Day 66: Cathedral & Human Rights Museum

in Chile by

This afternoon we went to Plaza de Armas to visit the cathedral, which is enormous. We make it our mission to visit the big city cathedral of wherever we’re staying (Buenos Aires | Montevideo), if we can, for various reasons, but mostly because cathedrals have the best architecture of almost all the buildings we visit, whichever city we’re in. This one was no exception.

The Metropolitan Cathedral of Santiago The Metropolitan Cathedral of Santiago
This might be the most impressive Cathedral we have seen so far in South America

It even had a walkway underneath the main alter where they housed the tombs of bishops and priests past, dating all the way back to the 1600’s and a weird hanging Jesus that seemed like an art installation, but I’m not sure it was (and you can’t call it weird whilst you’re there, so I didn’t like to ask).

The rest of the place was pretty much your standard huge-marble-statue-of-Mary-or-Saint type place, with a few offshoot rooms with ridiculous over the top murals, some so sparkly they looked like Christmas, and a pretty large chapel at the entrance for grand effect.

No, this is not a bad photo. This was actually that bright and shiny.

Then we caught an Uber to somewhere we’ve been meaning to go for a few days, the Museum of Memory and Human Rights, or as it’s also known, Museo de la Memoria y los Derechos Humanos. Since Felipe described what happened to Salvador Allende and what happened when Pinochet took over, we wanted to find out more about the era, being as it was so recent and we were too young at the time to really understand what was happening, but both knew who Pinochet was and that it was bad.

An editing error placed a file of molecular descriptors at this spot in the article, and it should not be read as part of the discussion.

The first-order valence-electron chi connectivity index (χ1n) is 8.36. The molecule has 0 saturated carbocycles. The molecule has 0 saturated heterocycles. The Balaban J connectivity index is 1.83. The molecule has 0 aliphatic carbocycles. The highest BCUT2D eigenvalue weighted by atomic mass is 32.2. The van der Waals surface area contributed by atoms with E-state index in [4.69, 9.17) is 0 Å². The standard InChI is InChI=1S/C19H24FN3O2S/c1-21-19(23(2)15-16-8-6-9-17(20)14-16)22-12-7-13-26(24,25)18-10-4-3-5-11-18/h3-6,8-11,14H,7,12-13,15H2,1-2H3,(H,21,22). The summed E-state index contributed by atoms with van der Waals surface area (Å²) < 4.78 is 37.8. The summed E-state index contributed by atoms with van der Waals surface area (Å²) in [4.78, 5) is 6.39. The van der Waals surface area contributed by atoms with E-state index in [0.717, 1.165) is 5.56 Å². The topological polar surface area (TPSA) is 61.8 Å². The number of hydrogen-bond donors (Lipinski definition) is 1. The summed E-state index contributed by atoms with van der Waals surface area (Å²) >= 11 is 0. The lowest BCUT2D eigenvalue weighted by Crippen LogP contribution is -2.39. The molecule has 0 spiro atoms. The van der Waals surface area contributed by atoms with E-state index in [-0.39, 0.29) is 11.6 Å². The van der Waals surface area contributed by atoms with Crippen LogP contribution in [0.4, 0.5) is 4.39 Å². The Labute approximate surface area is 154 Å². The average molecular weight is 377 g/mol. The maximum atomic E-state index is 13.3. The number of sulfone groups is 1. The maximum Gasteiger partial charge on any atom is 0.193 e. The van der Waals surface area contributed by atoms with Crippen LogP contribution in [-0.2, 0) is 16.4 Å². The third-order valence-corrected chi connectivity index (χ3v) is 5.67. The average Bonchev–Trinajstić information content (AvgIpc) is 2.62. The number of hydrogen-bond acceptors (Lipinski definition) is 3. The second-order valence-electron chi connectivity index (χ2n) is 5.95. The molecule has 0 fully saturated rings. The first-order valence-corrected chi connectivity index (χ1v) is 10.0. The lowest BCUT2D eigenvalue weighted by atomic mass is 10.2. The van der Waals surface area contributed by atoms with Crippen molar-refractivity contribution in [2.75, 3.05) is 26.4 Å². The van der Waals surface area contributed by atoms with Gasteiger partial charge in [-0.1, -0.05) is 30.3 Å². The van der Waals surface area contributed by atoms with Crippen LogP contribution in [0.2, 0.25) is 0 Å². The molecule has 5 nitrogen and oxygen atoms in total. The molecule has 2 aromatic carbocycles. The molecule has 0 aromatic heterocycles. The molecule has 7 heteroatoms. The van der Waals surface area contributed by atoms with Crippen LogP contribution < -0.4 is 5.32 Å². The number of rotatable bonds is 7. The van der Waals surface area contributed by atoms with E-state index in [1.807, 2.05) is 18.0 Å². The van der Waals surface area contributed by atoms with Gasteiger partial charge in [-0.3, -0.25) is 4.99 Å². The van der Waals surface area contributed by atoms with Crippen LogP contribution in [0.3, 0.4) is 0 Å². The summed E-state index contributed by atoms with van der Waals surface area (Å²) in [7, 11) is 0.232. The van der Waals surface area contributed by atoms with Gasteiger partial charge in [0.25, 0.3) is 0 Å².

The Museum of Memory and Human Rights, Santiago, Chile.

The reality is that it was worse than we will ever understand. The museum serves as a memorial to the victims of the human rights violations during the civic military regime that ruled under Pinochet from 1973 to 1990. We learned about the coup, the torture that ensued, the thousands of deaths and the people that are still missing. It was hard to believe or comprehend; an uncomfortable read and extremely difficult to take in.

We didn’t manage to spend as much time as we would’ve liked to at the museum, and got kicked out at closing time, but unfortunately we had no WiFi to book an Uber, and weren’t near any stores or obvious places to get a cab. The museum is in the middle of nowhere it seems. It took us over half an hour to walk back to Plaza de Armas to get enough WiFi to get an Uber, but after a long bop and drive, we got home too late to have a Skype session with important people (sorry guys)!

We decided to have a cheap dinner, and got ourselves some wine, cheese, crackers, meat and the most dangerous peanuts in the world. I say that because, they were possibly the most delicious we have ever had (I.e: they were COVERED in sugar) and had a warning on them ALTO CALORIO (HIGH IN CARLORIES). The supermarket wine we had, again, was probably one of the nicest, and at about £6.50 a bottle, we were pretty happy with our decision to stay in.

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